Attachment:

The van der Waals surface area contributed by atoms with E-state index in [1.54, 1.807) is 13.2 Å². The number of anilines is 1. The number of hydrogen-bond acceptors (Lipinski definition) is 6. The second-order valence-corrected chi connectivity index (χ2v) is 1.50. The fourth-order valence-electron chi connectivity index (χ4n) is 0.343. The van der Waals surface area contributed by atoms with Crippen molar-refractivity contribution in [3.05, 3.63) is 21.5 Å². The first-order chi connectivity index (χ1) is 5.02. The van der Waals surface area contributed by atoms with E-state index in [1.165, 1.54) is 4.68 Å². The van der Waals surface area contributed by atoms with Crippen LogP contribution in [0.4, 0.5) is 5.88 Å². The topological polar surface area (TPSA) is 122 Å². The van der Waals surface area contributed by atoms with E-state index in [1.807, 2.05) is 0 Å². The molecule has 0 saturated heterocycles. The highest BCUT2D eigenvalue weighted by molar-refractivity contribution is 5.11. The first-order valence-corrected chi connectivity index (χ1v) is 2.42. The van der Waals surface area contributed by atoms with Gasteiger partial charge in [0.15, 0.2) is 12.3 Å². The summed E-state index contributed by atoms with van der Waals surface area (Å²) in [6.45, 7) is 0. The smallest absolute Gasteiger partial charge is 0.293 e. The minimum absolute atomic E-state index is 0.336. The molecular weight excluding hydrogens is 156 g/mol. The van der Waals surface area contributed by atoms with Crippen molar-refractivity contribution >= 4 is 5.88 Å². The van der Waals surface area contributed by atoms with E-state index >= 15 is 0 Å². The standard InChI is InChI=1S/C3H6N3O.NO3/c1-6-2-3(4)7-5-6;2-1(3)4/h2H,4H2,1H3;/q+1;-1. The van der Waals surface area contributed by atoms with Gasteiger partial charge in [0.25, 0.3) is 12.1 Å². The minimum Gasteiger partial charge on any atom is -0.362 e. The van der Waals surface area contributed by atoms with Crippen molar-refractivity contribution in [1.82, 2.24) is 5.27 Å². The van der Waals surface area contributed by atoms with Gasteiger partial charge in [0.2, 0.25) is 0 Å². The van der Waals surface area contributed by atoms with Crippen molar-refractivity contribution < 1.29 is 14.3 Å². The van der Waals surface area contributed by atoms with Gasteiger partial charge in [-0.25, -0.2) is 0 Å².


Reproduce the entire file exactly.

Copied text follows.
The van der Waals surface area contributed by atoms with E-state index in [1.54, 1.807) is 13.2 Å². The number of anilines is 1. The number of hydrogen-bond acceptors (Lipinski definition) is 6. The second-order valence-corrected chi connectivity index (χ2v) is 1.50. The fourth-order valence-electron chi connectivity index (χ4n) is 0.343. The van der Waals surface area contributed by atoms with Crippen molar-refractivity contribution in [3.05, 3.63) is 21.5 Å². The first-order chi connectivity index (χ1) is 5.02. The van der Waals surface area contributed by atoms with E-state index in [1.165, 1.54) is 4.68 Å². The van der Waals surface area contributed by atoms with Crippen LogP contribution in [0.4, 0.5) is 5.88 Å². The topological polar surface area (TPSA) is 122 Å². The van der Waals surface area contributed by atoms with E-state index in [1.807, 2.05) is 0 Å². The molecule has 0 saturated heterocycles. The highest BCUT2D eigenvalue weighted by molar-refractivity contribution is 5.11. The first-order valence-corrected chi connectivity index (χ1v) is 2.42. The van der Waals surface area contributed by atoms with Gasteiger partial charge in [0.15, 0.2) is 12.3 Å². The summed E-state index contributed by atoms with van der Waals surface area (Å²) in [6.45, 7) is 0. The smallest absolute Gasteiger partial charge is 0.293 e. The minimum absolute atomic E-state index is 0.336. The molecular weight excluding hydrogens is 156 g/mol. The van der Waals surface area contributed by atoms with Crippen molar-refractivity contribution >= 4 is 5.88 Å². The van der Waals surface area contributed by atoms with E-state index >= 15 is 0 Å². The standard InChI is InChI=1S/C3H6N3O.NO3/c1-6-2-3(4)7-5-6;2-1(3)4/h2H,4H2,1H3;/q+1;-1. The van der Waals surface area contributed by atoms with Gasteiger partial charge in [0.25, 0.3) is 12.1 Å². The minimum Gasteiger partial charge on any atom is -0.362 e. The van der Waals surface area contributed by atoms with Crippen molar-refractivity contribution in [1.82, 2.24) is 5.27 Å². The van der Waals surface area contributed by atoms with Gasteiger partial charge in [0.2, 0.25) is 0 Å². The van der Waals surface area contributed by atoms with Crippen molar-refractivity contribution < 1.29 is 14.3 Å². The van der Waals surface area contributed by atoms with Gasteiger partial charge in [-0.25, -0.2) is 0 Å².